“Gingerfest” – Criticised But Copied (Part 1)
Perhaps it says something about the subjective nature of photography that the most successful and far-reaching photographic project I’ve ever been involved with was comprehensively slated by my tutors at university at the time.
I originally embarked on the project which later became known as MC1R – or Gingerfest – as an early part of my Fine Art MA at Wolverhampton University. I needed a small, easily achievable project for a practical module and, as a photographer with my own studio and an passion for portraiture, the obvious choice was a studio-based series of portraits.
At this time my young daughter was beginning to show signs of having the same red hair that her mother has. I wondered how this could be as I have dark brown hair and none of my family have any shade of red hair as far as I know. My wife informed me that it takes two parents with the red hair gene (which I later found was MC1R Receptor) to produce a red-haired offspring – so I must be a “carrier”, even if I didn’t exhibit the physical traits myself. And what’s more, according to some sources, red hair would die out within a century.
So that was the inspiration for the project. I rather like red hair, in all its hues. I love freckles. What a shame if this beautiful coloration were absent in future generations. Over the next few weeks I became something of a “gingerologist”. I learned about the genetics and I learned about the historical – and contemporary – prejudices towards redheads. My project, I decided, would be to photographically document the physical traits associated with the so-called “ginger gene“.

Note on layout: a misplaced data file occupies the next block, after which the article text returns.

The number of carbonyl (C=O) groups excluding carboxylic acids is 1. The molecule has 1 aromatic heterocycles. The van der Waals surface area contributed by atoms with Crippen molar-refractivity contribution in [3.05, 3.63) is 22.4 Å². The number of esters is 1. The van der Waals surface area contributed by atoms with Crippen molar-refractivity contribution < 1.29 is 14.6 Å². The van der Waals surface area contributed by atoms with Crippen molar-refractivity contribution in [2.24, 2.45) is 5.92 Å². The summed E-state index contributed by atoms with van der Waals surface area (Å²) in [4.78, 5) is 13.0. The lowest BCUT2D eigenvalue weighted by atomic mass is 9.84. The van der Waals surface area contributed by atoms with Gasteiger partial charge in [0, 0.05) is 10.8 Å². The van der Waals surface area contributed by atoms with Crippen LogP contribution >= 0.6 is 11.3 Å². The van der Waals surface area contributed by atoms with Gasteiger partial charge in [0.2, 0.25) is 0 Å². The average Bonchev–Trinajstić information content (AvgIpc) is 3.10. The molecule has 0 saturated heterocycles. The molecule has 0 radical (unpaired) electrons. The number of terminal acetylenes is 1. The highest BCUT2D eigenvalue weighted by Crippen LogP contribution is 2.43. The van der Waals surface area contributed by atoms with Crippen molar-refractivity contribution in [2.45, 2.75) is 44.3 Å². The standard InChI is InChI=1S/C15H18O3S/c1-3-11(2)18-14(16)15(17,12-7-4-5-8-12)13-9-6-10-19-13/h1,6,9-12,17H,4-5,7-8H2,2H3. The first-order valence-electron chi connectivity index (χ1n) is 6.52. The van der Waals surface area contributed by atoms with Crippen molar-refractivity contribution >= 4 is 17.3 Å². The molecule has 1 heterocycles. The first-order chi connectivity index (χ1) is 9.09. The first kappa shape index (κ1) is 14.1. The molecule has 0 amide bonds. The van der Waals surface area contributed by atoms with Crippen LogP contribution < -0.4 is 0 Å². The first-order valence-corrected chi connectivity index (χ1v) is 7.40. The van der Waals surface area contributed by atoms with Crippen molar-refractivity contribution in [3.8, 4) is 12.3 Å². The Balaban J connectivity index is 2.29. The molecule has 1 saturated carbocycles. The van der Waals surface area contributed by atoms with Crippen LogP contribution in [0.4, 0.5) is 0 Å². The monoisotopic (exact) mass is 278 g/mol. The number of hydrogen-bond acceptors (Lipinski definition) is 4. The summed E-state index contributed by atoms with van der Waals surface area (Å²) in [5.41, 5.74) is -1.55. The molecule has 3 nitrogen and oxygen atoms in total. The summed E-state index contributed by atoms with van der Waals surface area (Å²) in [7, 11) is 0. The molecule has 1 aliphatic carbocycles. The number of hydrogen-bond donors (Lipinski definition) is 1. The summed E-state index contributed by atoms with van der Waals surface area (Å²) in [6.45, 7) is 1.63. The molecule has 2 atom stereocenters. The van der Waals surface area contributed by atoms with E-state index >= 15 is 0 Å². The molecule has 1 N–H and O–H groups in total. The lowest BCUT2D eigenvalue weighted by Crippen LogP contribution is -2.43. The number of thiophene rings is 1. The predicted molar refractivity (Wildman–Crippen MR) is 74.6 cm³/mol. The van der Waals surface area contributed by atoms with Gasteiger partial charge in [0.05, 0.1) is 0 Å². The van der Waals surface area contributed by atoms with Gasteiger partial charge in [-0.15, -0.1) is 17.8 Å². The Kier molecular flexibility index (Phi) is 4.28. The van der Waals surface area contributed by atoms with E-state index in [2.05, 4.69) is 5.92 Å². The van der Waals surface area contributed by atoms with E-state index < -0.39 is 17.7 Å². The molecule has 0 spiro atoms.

However, I quickly realised that once I’d photographed my wife and her sister, I was already running a bit short of ginger (and I use this term for its brevity rather than its derogatory connotations) models, so I put the word out among my friends and photography students and managed to arrange shoots with a few more. All came along to my studio to be photographed against a white background and wearing only white clothing so as to accentuate the colouring of hair, eyes and freckles etc. What they also brought with them was a wealth of stories about years of “gingerist” abuse and micky-taking. But I still ran out of models.
The university’s press office sent out a press release about my search for red-haired models and for the next few weeks I was inundated with enquiries from local and national press as well as local and national radio. I gave a few interviews and I was soon answering dozens of emails a day from would-be models. I arranged as many shoots as I could and found myself answering the same question: “What will you do with the pictures?”
I hadn’t really thought about this. It suddenly didn’t seem enough to say that it was just for a uni project. That would’ve been short-changing the people who gave up their time, and in some cases travelled a long way to be photographed for the project. So I found myself telling people that there would be an exhibition… Time to organise an exhibition then.
Here’s a little slideshow of images from the project and exhibition. I’ll finish the story shortly…